Forty years ago the crude and cruel social boundaries of homophobia and racism abhorrently shaped dominant ethical boundaries in Australian society. They are both offspring of prejudice generated by the human fear of difference. Related to such basic aspects of humanity – our sexual and racial identity – they are capable of stimulating deep anxieties. Homophobia in particular is often reinforced by ideological and religious justifications, which only serve to amplify the irrationality with which they are vehemently practised and defended. Happily, as repeated polls demonstrate, most Australians (including some religious leaders) have moved past these discriminatory attitudes while the laws, which legitimated them, have largely been removed by our parliaments.
However, as recent parliamentary debates in Brisbane and Canberra have shown, when it comes to marriage equality (or so called gay marriage) there is still one bridge too far. In the federal sphere this is a direct consequence of Opposition Leader Tony Abbott's refusal to allow his members a conscience vote on the question, thereby demonstrating his disdain for the liberal philosophy his political party claimed as its founding doctrine.
Meanwhile Queensland’s new Premier has been forced to compromise with factions of his huge LNP majority. As a result, homosexual couples may be “registered relationships”, but the State will not sanction the ceremonies that seal their commitments. In a related move, and in a ridiculously discriminatory way, the Queensland Attorney-General is amending Queensland's surrogacy legislation. (Whatever one's view on surrogacy there can be no question that the proposed action of the LNP government is discriminatory, for the intention is to remove all partnerships, other than those of legally recognised heterosexual couples, from eligibility for legalised surrogacy).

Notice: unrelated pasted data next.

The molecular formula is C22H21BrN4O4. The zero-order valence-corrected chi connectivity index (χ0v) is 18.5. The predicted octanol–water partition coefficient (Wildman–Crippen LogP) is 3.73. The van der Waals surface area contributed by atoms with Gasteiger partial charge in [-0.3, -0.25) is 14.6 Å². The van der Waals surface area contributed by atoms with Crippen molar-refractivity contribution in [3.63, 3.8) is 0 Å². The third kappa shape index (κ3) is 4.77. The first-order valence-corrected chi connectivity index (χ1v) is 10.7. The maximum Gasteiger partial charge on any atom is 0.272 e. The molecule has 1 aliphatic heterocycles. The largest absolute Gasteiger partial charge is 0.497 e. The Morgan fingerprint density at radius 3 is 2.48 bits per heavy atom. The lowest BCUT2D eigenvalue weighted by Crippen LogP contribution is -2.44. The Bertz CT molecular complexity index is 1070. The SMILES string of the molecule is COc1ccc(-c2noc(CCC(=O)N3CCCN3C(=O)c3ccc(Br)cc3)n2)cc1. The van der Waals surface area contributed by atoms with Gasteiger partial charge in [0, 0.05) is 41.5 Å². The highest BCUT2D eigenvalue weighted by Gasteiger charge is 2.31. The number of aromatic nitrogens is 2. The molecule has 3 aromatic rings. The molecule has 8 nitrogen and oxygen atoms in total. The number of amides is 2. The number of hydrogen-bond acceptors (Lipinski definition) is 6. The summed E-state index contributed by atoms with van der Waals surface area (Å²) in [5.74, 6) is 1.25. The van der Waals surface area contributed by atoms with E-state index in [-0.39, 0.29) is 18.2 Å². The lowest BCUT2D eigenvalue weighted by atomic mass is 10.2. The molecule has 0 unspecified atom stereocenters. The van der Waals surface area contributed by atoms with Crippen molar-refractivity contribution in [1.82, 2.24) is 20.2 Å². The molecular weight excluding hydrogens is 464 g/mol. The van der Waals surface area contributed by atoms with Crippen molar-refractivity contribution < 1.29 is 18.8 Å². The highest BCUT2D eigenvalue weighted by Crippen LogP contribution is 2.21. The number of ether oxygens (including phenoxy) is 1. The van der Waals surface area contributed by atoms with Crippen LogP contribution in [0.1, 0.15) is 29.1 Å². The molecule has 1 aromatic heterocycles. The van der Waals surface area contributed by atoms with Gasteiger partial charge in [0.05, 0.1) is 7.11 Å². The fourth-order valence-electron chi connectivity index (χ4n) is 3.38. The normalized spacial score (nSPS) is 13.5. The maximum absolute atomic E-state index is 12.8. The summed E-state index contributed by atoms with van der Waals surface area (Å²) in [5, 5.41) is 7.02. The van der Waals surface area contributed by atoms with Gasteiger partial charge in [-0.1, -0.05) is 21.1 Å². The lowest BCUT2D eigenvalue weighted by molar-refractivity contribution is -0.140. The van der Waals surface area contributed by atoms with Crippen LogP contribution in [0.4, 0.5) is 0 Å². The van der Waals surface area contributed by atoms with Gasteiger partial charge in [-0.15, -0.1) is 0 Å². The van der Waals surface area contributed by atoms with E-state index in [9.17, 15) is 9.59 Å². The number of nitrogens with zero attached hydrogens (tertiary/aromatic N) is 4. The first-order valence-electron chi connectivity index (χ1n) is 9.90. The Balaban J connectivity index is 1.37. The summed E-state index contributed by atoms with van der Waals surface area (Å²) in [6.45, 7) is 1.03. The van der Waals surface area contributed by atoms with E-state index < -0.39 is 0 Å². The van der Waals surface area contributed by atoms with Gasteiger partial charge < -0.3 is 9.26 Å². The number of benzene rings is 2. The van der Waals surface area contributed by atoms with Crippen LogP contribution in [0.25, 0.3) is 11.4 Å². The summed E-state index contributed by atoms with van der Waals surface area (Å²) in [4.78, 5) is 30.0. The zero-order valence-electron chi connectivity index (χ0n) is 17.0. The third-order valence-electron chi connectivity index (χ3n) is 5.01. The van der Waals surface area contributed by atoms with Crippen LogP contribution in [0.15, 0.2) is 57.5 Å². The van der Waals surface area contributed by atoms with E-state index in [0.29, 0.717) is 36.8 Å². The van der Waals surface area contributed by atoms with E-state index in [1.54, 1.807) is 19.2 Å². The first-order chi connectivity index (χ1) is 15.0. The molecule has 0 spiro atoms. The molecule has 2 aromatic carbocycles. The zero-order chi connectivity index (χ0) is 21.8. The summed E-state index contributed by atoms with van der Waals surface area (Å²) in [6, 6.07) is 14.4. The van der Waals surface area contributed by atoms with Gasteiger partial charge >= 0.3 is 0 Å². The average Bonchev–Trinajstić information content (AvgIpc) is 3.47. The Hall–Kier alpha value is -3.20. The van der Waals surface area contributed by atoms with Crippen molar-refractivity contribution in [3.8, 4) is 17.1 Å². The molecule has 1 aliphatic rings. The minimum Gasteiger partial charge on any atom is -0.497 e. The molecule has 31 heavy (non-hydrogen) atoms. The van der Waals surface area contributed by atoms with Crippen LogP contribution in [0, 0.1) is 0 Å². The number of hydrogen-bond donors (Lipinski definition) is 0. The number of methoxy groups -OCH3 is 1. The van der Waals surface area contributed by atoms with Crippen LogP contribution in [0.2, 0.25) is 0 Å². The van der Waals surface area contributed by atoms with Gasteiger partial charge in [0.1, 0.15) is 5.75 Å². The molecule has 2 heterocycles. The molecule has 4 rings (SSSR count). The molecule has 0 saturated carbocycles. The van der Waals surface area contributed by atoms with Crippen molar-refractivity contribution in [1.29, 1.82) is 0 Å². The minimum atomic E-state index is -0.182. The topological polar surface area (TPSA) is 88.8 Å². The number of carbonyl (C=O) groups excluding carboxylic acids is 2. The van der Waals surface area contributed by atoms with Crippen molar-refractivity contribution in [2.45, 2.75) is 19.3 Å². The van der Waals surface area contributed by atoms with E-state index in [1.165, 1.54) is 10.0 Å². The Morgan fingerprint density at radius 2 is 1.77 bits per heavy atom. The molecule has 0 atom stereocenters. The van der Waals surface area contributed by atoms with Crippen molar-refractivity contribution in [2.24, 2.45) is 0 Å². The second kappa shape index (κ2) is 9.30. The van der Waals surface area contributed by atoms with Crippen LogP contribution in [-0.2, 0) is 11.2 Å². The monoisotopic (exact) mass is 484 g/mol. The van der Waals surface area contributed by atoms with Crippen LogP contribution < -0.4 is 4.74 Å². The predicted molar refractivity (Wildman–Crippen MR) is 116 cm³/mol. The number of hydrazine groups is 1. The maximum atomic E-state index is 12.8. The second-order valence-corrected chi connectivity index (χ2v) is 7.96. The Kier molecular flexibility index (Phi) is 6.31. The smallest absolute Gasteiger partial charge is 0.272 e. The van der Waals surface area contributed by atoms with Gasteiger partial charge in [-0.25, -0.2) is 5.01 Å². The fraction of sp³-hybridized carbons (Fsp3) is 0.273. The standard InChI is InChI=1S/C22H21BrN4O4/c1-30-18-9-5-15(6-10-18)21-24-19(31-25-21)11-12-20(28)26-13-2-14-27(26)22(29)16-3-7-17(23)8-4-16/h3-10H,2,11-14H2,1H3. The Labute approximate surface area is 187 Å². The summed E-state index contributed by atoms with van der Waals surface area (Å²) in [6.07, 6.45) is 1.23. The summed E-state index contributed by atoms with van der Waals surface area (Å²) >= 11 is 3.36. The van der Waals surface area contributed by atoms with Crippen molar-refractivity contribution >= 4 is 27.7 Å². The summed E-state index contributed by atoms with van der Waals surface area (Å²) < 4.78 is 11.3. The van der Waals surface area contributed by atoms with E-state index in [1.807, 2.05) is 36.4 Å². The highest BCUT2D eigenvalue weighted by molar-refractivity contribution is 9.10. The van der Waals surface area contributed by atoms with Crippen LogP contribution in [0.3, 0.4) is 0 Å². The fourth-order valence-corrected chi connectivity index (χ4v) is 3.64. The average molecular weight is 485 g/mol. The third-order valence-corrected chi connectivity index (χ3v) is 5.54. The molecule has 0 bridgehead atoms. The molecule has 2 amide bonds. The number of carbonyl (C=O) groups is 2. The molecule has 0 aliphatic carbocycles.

As ever, leading the charge to save us from the social ravages of faithful, life committed same sex marriages are certain Christians and their conservative churches. This time, however, the case is not overtly about the cruelty of zero tolerance to those of different sexual orientation. Rather, the cruelty is cloaked by the question of “defining marriage”. Marriage, they say, is only for a man and a woman (or have I omitted the qualifier, “heterosexual”?). On the basis of questionable belief and religious ethics – for there are many Christians and people of other religions who support gay marriage – they demand that our parliaments in our secular democracy protect their minority view.
I find a disturbing deja vu in all this. At the height of the Joh (Bjelke-Petersen) days I was a young Methodist minister attached to the church adjacent to King George Square in the heart of Brisbane's CBD. On Monday June 18, 1973, Queensland’s daily, The Courier Mail, carried a prominent page three story quoting me under the banner, “Cleric tips ‘blessing’ for man marriages”. Anonymous hate mail and venomous telephone calls began instantly. In no uncertain terms I learnt that I had crossed a forbidden boundary. My actions were the subject of censure motions in church councils, while the President of the Methodist Conference wrote to The Courier Mail assuring readers that my views were not those of the church. Altogether, the conflict damaged me personally but it also gave me a profound sense of the hurt gay and lesbian people experienced on a daily basis.
I first made the statement that generated The Courier Mail story to a public forum on sexuality, which I had organised as part of a series on public issues. I probably never would have entered the debate that evening except for the fact that one of our panellists, Ian George, then Dean of St John’s Cathedral (later Archbishop of Adelaide) had to leave early to conduct Evensong. In his place I took a question from the audience about gay marriage, which triggered The Courier Mail reporter’s interest. I later gave the following considered statement to the newspaper.